"Here, in Bergen-Belsen, there was no need for gas chambers nor crematoriums, because people were falling like flies. They were dying of starvation and infectious diseases like typhus, TB and scabies. The corpses were piling up outside each blokhouse, and even inside."Ella Blumenthal
A map of the Bergen-Belsen concentration camp in 1944. For more information and additional maps detailing key facts related to Bergen-Belsen, visit the United States Holocaust Memorial Museum media essay.
Richard Dimbleby was the first broadcaster to enter the camp and, overcome, broke down several times while making his report. The BBC initially refused to play the report, as they could not believe the scenes he had described, and it was only broadcast after Dimbleby threatened to resign.Continue
LIFE.com presents a series of photographs made at the camp by George Rodger. A few weeks after camp liberation, several of the photos shared in this gallery first appeared, showing readers the "e;barbarism that reaches the low point of human degradation."Continue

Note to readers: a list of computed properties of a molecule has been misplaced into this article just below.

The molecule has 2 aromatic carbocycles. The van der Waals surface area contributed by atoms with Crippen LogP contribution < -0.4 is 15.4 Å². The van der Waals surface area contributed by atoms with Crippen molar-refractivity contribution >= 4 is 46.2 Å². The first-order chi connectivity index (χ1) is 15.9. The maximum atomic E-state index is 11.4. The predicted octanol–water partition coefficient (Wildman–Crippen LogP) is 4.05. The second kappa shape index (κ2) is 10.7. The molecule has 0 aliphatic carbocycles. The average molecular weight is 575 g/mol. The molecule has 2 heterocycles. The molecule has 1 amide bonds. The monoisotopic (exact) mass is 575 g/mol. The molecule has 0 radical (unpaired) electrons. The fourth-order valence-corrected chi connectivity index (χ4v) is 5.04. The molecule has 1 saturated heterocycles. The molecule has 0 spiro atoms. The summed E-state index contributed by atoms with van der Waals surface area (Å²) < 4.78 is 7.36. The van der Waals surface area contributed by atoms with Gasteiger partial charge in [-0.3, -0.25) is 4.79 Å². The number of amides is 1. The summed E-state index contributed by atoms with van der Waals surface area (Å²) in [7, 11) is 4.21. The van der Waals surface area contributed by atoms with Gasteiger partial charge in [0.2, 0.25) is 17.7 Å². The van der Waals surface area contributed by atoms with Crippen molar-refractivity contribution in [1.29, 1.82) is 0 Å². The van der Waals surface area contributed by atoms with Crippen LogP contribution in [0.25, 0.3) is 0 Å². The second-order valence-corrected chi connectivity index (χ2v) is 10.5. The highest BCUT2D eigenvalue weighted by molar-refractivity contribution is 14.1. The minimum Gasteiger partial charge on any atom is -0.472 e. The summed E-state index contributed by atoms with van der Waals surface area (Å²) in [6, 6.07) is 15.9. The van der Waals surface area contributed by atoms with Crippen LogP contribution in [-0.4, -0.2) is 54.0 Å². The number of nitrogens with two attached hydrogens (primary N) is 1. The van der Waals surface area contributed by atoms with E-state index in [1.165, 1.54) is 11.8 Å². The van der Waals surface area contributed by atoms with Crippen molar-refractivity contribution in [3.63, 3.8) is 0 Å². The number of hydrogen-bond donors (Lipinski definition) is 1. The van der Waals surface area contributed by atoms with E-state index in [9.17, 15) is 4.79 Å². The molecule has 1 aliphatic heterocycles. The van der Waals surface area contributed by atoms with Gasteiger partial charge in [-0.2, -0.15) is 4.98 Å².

Dutch Holocaust survivor Hetty Verolme returns to the Nazi concentration camp of Bergen-Belsen where, as a 15 year old girl, she spoke to the BBC's Patrick Gordon Walker in April 1945.
Now 88 years old, Hetty tells Witness of the horrors of life in the camp and listens again to the interview she gave to the BBC just days after gaining her freedom.Continue